More Hamilton seniors using food banks and it's just the 'tip of the iceberg': advocate

Hamilton has seen a 19.1 per cent increase in food bank usage among seniors since 2017.
On a typical day, 33 seniors visit food banks in Hamilton like the Good Shepherd Venture Centre Market Place pictured here. (Michelle LePage/CBC)

A new report showing a drastic increase in food bank use by Hamilton seniors may just be the "tip of the iceberg" when it comes to food insecurity among the city's older adults, according to one community advocate.

The report presented at the Emergency and Community Services Committee on Thursday shows a 19.1 per cent increase in senior use since 2017. The increase in Hamilton is higher than the 10 per cent increase across the province. On a typical day, 33 of the 700 people who visit a food bank in Hamilton are seniors.

"We see a lot of seniors go without food," said Judit Zsoldos, who sits on the board of directors for Hamilton Council of Aging, a charitable organization that advocates for senior needs. "We have minimum 50 seniors who are in need of a food bank but most cannot get to the food bank."

City staffers say they have been told the primary increase in senior's food bank usage is related to a decline in income from pensions, personal savings and government benefits, which are not keeping pace with inflation. They also acknowledge the number of seniors having trouble getting food is higher than the food bank usage data shows.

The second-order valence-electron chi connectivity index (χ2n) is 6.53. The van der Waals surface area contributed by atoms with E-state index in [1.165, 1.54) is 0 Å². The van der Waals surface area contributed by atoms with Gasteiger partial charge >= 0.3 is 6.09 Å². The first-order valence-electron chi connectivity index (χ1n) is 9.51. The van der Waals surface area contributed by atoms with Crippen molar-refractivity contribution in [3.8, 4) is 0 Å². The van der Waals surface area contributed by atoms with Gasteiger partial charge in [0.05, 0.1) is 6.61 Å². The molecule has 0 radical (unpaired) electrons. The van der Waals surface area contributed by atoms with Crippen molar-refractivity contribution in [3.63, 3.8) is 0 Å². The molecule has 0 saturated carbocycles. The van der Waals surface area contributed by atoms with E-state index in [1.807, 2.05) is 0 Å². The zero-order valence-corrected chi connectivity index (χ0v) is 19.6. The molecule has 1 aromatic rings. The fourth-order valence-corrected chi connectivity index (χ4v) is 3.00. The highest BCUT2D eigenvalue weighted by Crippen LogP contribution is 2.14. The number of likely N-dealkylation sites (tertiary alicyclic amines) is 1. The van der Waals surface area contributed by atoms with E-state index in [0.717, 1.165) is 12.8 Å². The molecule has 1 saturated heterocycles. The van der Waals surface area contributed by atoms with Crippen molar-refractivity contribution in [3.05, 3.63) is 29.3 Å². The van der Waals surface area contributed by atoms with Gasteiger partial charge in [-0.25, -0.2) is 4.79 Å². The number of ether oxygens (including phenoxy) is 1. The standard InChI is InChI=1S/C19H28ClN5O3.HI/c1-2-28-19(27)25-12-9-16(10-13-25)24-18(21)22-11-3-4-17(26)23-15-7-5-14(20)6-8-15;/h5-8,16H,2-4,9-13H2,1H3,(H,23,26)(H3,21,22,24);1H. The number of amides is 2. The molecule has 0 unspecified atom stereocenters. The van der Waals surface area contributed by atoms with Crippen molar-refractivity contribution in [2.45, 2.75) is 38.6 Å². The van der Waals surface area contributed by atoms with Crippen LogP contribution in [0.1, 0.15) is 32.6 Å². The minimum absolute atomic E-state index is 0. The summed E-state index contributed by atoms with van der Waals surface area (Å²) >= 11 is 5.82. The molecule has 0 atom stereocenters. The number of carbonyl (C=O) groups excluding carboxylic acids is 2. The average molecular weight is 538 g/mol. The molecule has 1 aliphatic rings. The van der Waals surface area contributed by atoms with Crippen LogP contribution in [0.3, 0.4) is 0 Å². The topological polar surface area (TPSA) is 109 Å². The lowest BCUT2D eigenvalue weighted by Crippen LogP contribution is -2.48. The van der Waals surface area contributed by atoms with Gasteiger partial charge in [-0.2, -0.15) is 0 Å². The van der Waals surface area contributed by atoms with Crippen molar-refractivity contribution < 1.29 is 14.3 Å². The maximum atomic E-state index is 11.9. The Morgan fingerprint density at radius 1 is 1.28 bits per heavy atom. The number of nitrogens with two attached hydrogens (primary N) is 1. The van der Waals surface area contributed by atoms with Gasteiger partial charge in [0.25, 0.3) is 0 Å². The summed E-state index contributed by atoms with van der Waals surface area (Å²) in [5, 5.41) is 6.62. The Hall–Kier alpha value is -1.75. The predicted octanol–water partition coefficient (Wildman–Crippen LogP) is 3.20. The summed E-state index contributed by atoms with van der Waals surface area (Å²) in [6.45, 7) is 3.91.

Judit Zsoldos is a director on the Hamilton Council on Aging. (Supplied)

That's because seniors also face additional challenges when it comes to accessing charitable food services, says Zsoldos. Challenges include affording transportation to get to a food bank, not being physically strong enough to carry groceries and not being able to go online to find the nearest food bank.

"These are just for clients who are cognitively intact and can put a plan together: 'I need to go to food bank to get some food.' If you have a cognitive impairment, intellectual disability, mental health issues — that's added layers of challenges," Zsoldos said.

One thing Zsoldos would like to see is more delivery options to get groceries to seniors. While Meals on Wheels programs exist in Hamilton and the Hamilton Council on Aging and Catholic Family Services have been able to deliver food to some clients, Zsoldos says there are not enough resources.

The city is in the process of updating its Age Friendly Plan and is working to make it easier for seniors to get around, said spokesperson Jessica Chase. Officials will also be consulting residents and community partners to figure out how to ensure seniors have better access to food.

In 2018, Hamilton provided $174,295 to seven community organizations that run food and meal programs for seniors.

Comments

To encourage thoughtful and respectful conversations, first and last names will appear with each submission to CBC/Radio-Canada's online communities (except in children and youth-oriented communities). Pseudonyms will no longer be permitted.

By submitting a comment, you accept that CBC has the right to reproduce and publish that comment in whole or in part, in any manner CBC chooses. Please note that CBC does not endorse the opinions expressed in comments. Comments on this story are moderated according to our Submission Guidelines. Comments are welcome while open. We reserve the right to close comments at any time.